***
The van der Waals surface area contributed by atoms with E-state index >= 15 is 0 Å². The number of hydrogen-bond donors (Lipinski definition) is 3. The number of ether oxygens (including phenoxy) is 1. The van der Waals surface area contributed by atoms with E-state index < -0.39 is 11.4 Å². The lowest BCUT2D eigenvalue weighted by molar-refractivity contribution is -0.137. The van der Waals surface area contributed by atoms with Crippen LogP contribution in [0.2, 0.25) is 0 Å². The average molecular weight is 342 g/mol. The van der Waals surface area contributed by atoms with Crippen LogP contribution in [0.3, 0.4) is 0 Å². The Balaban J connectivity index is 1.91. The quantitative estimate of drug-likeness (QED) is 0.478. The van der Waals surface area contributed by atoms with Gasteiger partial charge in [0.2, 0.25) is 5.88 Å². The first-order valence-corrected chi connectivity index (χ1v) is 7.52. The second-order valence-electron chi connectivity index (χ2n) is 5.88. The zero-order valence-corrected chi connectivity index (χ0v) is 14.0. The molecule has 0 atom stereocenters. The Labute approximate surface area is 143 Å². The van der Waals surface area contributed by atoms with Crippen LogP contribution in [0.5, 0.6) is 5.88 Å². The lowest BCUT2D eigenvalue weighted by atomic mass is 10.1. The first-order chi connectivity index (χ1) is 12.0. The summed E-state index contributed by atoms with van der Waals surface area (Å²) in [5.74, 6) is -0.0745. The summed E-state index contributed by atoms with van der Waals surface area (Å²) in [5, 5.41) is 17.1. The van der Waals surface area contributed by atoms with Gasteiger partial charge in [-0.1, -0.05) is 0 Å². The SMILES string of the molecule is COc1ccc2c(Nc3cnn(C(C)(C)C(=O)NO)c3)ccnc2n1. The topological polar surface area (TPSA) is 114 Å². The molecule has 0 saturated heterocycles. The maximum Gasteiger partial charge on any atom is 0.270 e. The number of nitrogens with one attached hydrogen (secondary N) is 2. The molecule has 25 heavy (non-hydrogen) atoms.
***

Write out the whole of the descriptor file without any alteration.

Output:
The van der Waals surface area contributed by atoms with E-state index >= 15 is 0 Å². The number of hydrogen-bond donors (Lipinski definition) is 3. The number of ether oxygens (including phenoxy) is 1. The van der Waals surface area contributed by atoms with E-state index < -0.39 is 11.4 Å². The lowest BCUT2D eigenvalue weighted by molar-refractivity contribution is -0.137. The van der Waals surface area contributed by atoms with Crippen LogP contribution in [0.2, 0.25) is 0 Å². The average molecular weight is 342 g/mol. The van der Waals surface area contributed by atoms with Crippen LogP contribution in [0.3, 0.4) is 0 Å². The Balaban J connectivity index is 1.91. The quantitative estimate of drug-likeness (QED) is 0.478. The van der Waals surface area contributed by atoms with Gasteiger partial charge in [0.2, 0.25) is 5.88 Å². The first-order valence-corrected chi connectivity index (χ1v) is 7.52. The second-order valence-electron chi connectivity index (χ2n) is 5.88. The zero-order valence-corrected chi connectivity index (χ0v) is 14.0. The molecule has 0 atom stereocenters. The Labute approximate surface area is 143 Å². The van der Waals surface area contributed by atoms with Crippen LogP contribution in [0.5, 0.6) is 5.88 Å². The lowest BCUT2D eigenvalue weighted by atomic mass is 10.1. The first-order chi connectivity index (χ1) is 12.0. The summed E-state index contributed by atoms with van der Waals surface area (Å²) in [5.74, 6) is -0.0745. The summed E-state index contributed by atoms with van der Waals surface area (Å²) in [5, 5.41) is 17.1. The van der Waals surface area contributed by atoms with Gasteiger partial charge in [-0.1, -0.05) is 0 Å². The SMILES string of the molecule is COc1ccc2c(Nc3cnn(C(C)(C)C(=O)NO)c3)ccnc2n1. The topological polar surface area (TPSA) is 114 Å². The molecule has 0 saturated heterocycles. The maximum Gasteiger partial charge on any atom is 0.270 e. The number of nitrogens with one attached hydrogen (secondary N) is 2. The molecule has 25 heavy (non-hydrogen) atoms.